More hungry people make use of Food Pantry's servicesIt’s not the sort of place that draws the attention of most people – unless they need it.
By: Dave Roepke, INFORUM
It’s not the sort of place that draws the attention of most people – unless they need it.
“Our main goal is to treat them like you’d want to be treated,” said Linda Clark, coordinator of the Emergency Food Pantry in north Fargo. ‘This is not where you want your car to be seen.”
Serving Cass and Clay counties for 38 years, the Emergency Food Pantry is the longest-running of the metro area’s 17 food pantries, Clark said.
It provides families with a week’s worth of groceries up to four times a year, a cartful of food worth about $150 for larger families, and demand has been rising in recent years, Clark said.
In a 23 percent increase from 2006, the pantry gave food to 6,162 families in 2009, according to financial reports from the nonprofit. The numbers in 2009 were similar to 2008, when 6,065 families received food.
The food provided in 2009 had a cash value of more than $1.2 million, according to the financial report.
Requests increase later in the month as paychecks and food stamps dwindle. Compared to a decade ago, the traffic at the start of the month is now similar to what it used to be at the month’s end, Clark said.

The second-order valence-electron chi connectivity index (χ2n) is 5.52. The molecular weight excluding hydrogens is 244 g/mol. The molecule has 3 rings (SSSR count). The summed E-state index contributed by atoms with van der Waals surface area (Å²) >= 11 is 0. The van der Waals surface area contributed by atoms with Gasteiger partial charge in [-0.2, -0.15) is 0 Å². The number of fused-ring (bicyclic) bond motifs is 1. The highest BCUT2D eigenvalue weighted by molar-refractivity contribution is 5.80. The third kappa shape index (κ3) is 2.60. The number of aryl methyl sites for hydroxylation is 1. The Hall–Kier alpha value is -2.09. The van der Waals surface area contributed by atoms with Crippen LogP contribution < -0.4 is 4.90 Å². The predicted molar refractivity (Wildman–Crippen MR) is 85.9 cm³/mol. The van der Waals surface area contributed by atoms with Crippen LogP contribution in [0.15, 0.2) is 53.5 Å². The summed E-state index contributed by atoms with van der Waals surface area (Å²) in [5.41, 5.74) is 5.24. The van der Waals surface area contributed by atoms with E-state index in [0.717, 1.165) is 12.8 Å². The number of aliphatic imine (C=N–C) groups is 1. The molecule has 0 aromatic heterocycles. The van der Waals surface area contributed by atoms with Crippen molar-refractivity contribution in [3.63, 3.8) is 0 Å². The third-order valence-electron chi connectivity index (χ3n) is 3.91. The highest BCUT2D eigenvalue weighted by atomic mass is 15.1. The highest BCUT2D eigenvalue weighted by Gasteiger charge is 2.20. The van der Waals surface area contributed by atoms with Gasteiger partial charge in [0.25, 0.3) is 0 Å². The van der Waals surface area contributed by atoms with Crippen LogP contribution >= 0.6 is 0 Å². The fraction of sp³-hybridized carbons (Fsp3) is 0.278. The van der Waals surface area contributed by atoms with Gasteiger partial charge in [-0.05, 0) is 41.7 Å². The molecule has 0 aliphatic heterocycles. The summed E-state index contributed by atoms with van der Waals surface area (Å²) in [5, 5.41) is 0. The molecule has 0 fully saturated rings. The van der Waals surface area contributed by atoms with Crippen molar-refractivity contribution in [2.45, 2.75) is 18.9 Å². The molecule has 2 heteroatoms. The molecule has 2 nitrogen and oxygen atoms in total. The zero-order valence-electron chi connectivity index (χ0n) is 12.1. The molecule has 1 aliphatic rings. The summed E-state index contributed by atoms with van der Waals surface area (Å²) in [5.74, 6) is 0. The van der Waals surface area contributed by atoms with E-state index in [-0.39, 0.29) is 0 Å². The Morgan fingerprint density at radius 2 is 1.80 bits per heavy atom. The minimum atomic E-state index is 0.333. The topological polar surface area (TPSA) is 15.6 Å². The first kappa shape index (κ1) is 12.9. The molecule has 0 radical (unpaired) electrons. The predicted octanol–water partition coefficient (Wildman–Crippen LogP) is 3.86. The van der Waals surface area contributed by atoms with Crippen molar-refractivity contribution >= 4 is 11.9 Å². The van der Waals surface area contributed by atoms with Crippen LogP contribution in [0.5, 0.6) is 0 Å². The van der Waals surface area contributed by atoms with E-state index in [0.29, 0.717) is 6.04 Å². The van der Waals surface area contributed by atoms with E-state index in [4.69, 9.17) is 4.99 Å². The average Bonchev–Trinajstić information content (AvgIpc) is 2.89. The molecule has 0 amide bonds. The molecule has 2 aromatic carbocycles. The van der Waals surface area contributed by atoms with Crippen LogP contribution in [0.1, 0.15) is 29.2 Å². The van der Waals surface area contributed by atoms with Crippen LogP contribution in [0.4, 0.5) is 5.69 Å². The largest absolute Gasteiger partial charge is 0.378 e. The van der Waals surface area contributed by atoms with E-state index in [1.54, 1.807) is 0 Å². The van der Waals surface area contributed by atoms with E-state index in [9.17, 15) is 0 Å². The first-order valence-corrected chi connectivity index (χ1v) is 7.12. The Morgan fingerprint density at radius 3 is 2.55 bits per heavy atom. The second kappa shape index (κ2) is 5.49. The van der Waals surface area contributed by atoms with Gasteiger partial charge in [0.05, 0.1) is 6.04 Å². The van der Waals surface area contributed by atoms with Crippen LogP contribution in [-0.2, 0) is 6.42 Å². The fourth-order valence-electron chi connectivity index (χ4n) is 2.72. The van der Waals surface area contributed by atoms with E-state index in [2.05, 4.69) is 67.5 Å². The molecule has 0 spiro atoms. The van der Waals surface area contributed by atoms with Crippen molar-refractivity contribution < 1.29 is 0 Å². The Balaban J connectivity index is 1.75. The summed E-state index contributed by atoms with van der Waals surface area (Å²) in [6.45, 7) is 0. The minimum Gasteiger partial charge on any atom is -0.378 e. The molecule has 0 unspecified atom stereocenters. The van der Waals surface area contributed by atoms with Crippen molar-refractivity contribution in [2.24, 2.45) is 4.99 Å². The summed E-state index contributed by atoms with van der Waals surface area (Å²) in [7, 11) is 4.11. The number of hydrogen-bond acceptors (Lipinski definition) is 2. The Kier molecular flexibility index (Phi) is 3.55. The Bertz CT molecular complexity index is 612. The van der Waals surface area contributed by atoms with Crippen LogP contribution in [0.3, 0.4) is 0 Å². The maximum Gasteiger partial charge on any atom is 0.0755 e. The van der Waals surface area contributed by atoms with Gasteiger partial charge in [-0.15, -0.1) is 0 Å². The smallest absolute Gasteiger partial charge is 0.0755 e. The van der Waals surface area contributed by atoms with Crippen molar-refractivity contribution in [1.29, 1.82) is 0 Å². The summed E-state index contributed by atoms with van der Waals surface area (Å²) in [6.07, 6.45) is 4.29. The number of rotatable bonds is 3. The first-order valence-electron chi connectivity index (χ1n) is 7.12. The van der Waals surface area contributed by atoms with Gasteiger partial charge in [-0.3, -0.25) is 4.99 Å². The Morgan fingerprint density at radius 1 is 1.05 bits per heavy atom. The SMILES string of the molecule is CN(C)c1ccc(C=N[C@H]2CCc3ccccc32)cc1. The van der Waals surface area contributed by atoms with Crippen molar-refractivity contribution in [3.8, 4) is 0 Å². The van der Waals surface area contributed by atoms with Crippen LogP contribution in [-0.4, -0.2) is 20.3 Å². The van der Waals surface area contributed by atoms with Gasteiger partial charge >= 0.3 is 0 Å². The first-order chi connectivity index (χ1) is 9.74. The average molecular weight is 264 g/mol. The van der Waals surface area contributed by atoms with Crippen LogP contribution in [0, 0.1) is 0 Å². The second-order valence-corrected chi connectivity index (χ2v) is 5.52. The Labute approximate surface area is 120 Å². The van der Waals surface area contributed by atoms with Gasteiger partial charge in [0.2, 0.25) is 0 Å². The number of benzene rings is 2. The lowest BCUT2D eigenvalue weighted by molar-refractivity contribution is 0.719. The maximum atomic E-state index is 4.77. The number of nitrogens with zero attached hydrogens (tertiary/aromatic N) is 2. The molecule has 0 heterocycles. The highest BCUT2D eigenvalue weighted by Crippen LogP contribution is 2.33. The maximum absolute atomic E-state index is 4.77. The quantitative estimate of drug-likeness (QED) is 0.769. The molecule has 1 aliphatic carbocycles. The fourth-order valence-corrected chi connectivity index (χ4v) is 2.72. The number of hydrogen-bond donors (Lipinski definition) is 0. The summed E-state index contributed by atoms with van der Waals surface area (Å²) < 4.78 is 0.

The pantry relies heavily on food donations provided by area grocers and support from more than 40 area churches, schools and corporate sponsors. It runs out of a former Fargo fire station at 1438 10th St. N.
“We use every inch of it,” Clark said of the former fire hall that is filled to the brim after food drives.
Clark said the pantry has to be flexible in what it provides, because the stores of food often depend on what the week’s deliveries bring.
“Some weeks you don’t get a lot. Some weeks you do,” she said.
In addition to the in-kind donations, volunteer labor is a key ingredient for the Emergency Food Pantry. Clark said there were 7,445 volunteer hours worked last year, many in big pushes from churches and other groups.
“It’s our volunteers that really make the program work,” Clark said.
The core of the volunteer effort is the regulars who help out on a daily basis, a steady work force of about 20 – mostly seniors.
“We’re like a little family,” said Elaine Malheim, a 66-year-old widow who is in charge of assembling the “goodie bags” of nonessential foods the pantry gives out when they have them.
Malheim said she likes the “free workout” she gets from her volunteer work with the pantry, and she appreciates knowing there are limits to how often the pantry can be used. Besides the yearly limit on pantry donations, recipients must be referred by a church, social service agency or other similar institution.
Clark said it’s the only pantry in the metro area that requires referrals.
“We’re not totally enabling them,” Malheim said.
How to help
To receive food from or give food to the Emergency Food Pantry, call Linda Clark at (701) 237-9337.
Readers can reach Forum reporter Dave Roepke at (701) 241-5535